When i gave the order to take Crimea. Putin speaks out

He says it plainly. In a promotional video running on the public TV Rossia1, Putin tells how, a few days before the "little green men" popped up, he had a secret meeting with his officials to discuss the annexation of Crimea.

The clip goes with a fast editing and a dramatic music. The interviewer is a silent mask. Only the President’s voice is heard. It's just a one-minute trailer. The full movie, "Homeward Bound" by Andrei Kondrashov, is "coming soon" on the public TV channel Rossia 1. However, what we hear in the trailer is already worth the whole documentary.

"We had a meeting overnight. And when we were leaving, at seven in the morning, I said to my colleagues: we must start working on returning Crimea to Russia". According to Putin, it was February 23, 2014. Four days later, on February 27, the (in)famous "little green men" – soldiers without insignia that Putin has always called " popular self-defense force" – appeared in the Ukrainian peninsula,.

Saving Yanukovych

Before claiming the paternity of the “operation Crimea” in a theatrical manner, Putin explains how we got to that point. "I called to the Kremlin the national security committee. The aim was to save the Ukrainian President Yanukovich before he would have been killed. We were ready to send armed forces to ... well, without beating around the bush, We were ready to get him right out of Donetsk by land, by sea or by air".
It was at that point, after deciding to save Yanukovych, that Putin addressed his officials about Crime.
The trailer is intriguing, but let’s wait to see the whole documentary (which is not yet known when it will be aired) to know all the details.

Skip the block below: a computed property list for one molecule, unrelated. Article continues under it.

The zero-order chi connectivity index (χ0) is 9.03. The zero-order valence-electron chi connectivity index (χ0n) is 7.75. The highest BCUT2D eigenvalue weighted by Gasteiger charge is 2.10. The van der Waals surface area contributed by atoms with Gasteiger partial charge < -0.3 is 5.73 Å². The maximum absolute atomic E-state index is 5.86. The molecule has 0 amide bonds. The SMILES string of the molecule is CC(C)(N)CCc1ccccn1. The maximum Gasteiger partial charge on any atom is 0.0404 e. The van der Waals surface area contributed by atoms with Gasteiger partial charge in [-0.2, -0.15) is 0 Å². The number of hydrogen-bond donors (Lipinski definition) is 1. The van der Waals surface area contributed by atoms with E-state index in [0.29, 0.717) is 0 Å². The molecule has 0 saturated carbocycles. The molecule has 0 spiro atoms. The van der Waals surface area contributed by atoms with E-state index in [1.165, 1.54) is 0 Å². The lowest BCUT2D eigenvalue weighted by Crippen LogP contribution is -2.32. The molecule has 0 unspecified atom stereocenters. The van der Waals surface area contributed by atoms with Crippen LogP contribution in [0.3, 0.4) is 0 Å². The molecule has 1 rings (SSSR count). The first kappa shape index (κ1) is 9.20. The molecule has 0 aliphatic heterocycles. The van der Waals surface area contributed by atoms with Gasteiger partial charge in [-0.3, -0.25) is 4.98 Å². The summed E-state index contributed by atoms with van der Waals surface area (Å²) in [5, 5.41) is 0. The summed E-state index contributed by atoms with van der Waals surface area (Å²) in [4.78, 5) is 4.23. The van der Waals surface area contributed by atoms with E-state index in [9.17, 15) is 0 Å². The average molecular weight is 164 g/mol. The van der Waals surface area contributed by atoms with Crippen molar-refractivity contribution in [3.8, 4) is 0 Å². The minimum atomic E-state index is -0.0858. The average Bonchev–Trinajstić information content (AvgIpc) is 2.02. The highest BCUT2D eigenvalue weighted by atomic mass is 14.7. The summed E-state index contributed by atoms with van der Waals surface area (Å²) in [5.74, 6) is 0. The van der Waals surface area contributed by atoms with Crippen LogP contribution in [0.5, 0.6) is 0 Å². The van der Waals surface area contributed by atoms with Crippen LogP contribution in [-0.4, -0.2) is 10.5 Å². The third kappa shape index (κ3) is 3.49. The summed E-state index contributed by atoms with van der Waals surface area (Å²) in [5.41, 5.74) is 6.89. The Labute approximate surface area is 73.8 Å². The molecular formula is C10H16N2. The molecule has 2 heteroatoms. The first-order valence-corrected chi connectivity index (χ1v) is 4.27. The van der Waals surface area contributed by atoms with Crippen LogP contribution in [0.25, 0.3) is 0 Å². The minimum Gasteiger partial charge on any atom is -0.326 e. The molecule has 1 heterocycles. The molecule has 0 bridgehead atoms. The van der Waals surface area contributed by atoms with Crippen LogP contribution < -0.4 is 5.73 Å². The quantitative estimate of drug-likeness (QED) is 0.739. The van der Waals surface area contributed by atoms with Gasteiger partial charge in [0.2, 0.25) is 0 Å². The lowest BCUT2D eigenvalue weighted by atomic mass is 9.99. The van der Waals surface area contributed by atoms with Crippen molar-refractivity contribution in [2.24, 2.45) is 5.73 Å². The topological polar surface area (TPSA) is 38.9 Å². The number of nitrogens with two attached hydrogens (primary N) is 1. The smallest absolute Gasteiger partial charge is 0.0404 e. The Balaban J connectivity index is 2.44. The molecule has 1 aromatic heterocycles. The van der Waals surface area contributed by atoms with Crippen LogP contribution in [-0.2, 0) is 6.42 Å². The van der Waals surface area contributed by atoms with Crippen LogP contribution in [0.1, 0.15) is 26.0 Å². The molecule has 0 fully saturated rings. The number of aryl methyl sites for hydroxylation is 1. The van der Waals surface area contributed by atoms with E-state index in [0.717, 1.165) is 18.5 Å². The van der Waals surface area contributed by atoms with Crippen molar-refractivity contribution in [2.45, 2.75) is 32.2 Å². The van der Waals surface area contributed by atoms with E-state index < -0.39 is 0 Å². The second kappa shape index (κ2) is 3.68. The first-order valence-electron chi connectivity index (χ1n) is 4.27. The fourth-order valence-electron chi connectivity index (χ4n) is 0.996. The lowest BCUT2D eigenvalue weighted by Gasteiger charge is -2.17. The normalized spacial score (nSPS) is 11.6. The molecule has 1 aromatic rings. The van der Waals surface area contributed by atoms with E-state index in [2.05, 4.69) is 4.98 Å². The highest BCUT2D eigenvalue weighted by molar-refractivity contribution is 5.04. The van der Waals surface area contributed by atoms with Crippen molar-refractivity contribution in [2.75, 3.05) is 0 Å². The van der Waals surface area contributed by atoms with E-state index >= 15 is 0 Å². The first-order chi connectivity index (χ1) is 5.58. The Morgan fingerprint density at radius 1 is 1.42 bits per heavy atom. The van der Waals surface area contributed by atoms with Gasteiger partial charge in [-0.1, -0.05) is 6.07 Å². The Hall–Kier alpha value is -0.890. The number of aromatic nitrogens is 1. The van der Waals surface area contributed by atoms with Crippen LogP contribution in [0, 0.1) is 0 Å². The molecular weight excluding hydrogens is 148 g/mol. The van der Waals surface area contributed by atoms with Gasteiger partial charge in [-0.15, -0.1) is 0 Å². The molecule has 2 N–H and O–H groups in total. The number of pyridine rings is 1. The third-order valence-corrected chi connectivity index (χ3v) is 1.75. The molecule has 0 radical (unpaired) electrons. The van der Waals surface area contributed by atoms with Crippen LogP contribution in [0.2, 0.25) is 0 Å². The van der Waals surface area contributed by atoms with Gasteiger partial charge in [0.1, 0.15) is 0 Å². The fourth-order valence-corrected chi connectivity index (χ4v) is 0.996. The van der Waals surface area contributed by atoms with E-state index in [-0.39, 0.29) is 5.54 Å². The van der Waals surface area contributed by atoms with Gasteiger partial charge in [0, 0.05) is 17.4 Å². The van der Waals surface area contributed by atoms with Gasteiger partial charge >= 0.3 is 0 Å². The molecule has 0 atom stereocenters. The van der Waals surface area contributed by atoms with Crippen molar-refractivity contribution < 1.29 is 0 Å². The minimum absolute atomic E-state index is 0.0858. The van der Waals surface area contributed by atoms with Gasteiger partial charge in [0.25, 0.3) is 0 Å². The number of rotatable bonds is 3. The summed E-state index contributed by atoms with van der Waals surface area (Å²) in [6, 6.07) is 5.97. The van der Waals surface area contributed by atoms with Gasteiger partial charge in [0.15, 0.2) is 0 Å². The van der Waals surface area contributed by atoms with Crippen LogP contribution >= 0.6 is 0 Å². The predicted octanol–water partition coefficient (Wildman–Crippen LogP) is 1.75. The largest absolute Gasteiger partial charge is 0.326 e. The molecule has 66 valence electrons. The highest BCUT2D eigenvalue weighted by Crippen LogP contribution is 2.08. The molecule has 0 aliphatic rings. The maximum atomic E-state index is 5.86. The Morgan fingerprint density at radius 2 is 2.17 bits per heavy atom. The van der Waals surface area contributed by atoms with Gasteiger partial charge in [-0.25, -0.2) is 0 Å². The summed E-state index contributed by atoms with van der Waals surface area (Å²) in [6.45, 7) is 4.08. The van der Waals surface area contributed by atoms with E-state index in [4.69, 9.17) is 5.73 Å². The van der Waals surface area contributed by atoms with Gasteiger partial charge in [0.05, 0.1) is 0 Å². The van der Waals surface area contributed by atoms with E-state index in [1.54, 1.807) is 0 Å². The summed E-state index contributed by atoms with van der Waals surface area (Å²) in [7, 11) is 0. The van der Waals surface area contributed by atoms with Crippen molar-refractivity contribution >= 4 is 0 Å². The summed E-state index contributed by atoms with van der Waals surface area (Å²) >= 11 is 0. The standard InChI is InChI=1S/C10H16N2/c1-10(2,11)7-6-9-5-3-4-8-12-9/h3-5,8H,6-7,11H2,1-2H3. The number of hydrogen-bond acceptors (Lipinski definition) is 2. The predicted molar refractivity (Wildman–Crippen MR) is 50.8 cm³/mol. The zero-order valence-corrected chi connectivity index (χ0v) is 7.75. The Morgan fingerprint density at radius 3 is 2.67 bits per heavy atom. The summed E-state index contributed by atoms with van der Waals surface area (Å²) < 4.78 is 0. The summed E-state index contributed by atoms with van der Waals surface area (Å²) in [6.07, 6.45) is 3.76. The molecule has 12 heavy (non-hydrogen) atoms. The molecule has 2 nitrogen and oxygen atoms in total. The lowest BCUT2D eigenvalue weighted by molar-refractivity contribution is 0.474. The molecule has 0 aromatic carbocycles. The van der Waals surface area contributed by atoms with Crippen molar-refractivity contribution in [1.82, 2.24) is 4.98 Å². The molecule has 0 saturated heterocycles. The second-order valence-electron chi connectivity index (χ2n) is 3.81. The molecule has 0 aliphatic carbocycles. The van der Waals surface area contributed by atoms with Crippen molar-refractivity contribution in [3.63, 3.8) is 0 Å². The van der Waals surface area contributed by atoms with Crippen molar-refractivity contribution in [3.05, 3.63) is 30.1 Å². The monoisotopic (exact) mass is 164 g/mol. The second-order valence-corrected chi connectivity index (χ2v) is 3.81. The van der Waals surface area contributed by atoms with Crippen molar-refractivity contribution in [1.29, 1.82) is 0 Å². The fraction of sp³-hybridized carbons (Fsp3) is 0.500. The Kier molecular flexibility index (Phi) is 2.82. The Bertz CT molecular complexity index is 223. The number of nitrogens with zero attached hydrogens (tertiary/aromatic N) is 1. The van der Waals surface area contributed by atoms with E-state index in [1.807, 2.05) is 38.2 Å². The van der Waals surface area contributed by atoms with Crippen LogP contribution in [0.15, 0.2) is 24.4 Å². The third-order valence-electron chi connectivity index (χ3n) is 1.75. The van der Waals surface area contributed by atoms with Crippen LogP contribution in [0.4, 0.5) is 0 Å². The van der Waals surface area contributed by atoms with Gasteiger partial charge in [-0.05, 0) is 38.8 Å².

Meanwhile, the events as they happened in reality, does not contradict the Russian president. Yanukovych fled eastern Ukraine on the day after the massacre on the Maidan, and reappeared in a video just two days later. In Kiev, meanwhile, Turchynov was elected acting president, while the Rada voted for Yanukovich’s impeachment. On February 27, Yanukovych appeared already safe in Russia, in Rostov-on-Don. Then, it comes Crimea.
Putin denied Russian military intervention in Crimea from the very beginning. Only later he did mention, on some occasions, a Russian involvement in the events leading up to the referendum, but never said so clearly to have worked for the annexation of the peninsula. So his words in the video sound like a roar in the silence. How can we explain it?


Change of pace

Nothing is by chance. Have not seen the documentary yet, there is no doubt that the interview with the President is not an interview. When Putin talks to the nation and the world through the press, questions are carefully studied by Kremlin experts so that the president says what must be said. For what we can see in the trailer, his words are carefully weighted: "working on returning of Crimea to Russia." Not talking of annexation, nor the use of force. Nor invasion. Yet the change of pace from the past is undeniable.
In addition, can we believe his words? There are no doubts that Crimea was invaded and annexed by force, but really the decision was made that way, on the way back home after a meeting on Yanukovych’s safety? Only then?

Recently the Novaya Gazeta published a secret plan to annex Crimea, prepared in early February by some nationalists, and endorsed by the Kremlin. The timing would match. However, it is extremely likely that such plans were in the drawers in Moscow for a long time before.
True or not, Putin revelation can be yet another flexing of muscles at the international audience or an additional injection of chauvinism to Russians, a little weakened by the economic crisis and the murder of Nemtsov. Or both things together.




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